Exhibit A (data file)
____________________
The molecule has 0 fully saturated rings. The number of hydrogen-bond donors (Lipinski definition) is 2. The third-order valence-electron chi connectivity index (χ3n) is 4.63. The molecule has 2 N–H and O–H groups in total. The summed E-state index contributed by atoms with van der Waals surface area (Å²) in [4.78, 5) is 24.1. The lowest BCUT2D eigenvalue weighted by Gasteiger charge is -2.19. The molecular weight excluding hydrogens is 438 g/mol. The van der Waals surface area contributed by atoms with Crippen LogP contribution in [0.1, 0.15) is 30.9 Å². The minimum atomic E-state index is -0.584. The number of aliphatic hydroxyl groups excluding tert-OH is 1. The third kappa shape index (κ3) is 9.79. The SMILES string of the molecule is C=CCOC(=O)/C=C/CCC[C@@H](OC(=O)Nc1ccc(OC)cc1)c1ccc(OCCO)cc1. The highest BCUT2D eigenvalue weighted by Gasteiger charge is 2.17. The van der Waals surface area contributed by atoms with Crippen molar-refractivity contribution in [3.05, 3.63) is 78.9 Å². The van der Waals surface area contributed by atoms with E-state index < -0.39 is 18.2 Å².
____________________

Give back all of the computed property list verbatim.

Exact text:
The molecule has 0 fully saturated rings. The number of hydrogen-bond donors (Lipinski definition) is 2. The third-order valence-electron chi connectivity index (χ3n) is 4.63. The molecule has 2 N–H and O–H groups in total. The summed E-state index contributed by atoms with van der Waals surface area (Å²) in [4.78, 5) is 24.1. The lowest BCUT2D eigenvalue weighted by Gasteiger charge is -2.19. The molecular weight excluding hydrogens is 438 g/mol. The van der Waals surface area contributed by atoms with Crippen LogP contribution in [0.1, 0.15) is 30.9 Å². The minimum atomic E-state index is -0.584. The number of aliphatic hydroxyl groups excluding tert-OH is 1. The third kappa shape index (κ3) is 9.79. The SMILES string of the molecule is C=CCOC(=O)/C=C/CCC[C@@H](OC(=O)Nc1ccc(OC)cc1)c1ccc(OCCO)cc1. The highest BCUT2D eigenvalue weighted by Gasteiger charge is 2.17. The van der Waals surface area contributed by atoms with Crippen molar-refractivity contribution in [3.05, 3.63) is 78.9 Å². The van der Waals surface area contributed by atoms with E-state index < -0.39 is 18.2 Å².